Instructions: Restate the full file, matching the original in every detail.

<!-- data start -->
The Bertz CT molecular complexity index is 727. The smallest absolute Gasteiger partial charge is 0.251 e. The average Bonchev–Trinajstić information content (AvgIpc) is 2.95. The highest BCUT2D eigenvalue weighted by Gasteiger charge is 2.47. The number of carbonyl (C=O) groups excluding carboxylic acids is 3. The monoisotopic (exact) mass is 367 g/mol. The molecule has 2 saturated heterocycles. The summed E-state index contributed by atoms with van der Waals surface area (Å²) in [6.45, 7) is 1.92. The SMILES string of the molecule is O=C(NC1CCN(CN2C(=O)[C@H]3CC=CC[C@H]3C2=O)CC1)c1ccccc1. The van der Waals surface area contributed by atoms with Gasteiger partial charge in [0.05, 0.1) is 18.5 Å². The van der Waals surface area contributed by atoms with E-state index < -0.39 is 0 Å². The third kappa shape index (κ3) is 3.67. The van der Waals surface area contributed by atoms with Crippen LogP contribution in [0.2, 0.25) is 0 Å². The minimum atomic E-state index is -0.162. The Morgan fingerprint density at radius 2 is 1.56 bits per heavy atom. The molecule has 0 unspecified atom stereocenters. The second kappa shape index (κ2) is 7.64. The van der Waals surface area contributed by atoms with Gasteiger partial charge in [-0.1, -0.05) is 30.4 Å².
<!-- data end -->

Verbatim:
The Bertz CT molecular complexity index is 727. The smallest absolute Gasteiger partial charge is 0.251 e. The average Bonchev–Trinajstić information content (AvgIpc) is 2.95. The highest BCUT2D eigenvalue weighted by Gasteiger charge is 2.47. The number of carbonyl (C=O) groups excluding carboxylic acids is 3. The monoisotopic (exact) mass is 367 g/mol. The molecule has 2 saturated heterocycles. The summed E-state index contributed by atoms with van der Waals surface area (Å²) in [6.45, 7) is 1.92. The SMILES string of the molecule is O=C(NC1CCN(CN2C(=O)[C@H]3CC=CC[C@H]3C2=O)CC1)c1ccccc1. The van der Waals surface area contributed by atoms with Gasteiger partial charge in [0.05, 0.1) is 18.5 Å². The van der Waals surface area contributed by atoms with E-state index < -0.39 is 0 Å². The third kappa shape index (κ3) is 3.67. The van der Waals surface area contributed by atoms with Crippen LogP contribution in [0.2, 0.25) is 0 Å². The minimum atomic E-state index is -0.162. The Morgan fingerprint density at radius 2 is 1.56 bits per heavy atom. The molecule has 0 unspecified atom stereocenters. The second kappa shape index (κ2) is 7.64. The van der Waals surface area contributed by atoms with Gasteiger partial charge in [-0.1, -0.05) is 30.4 Å².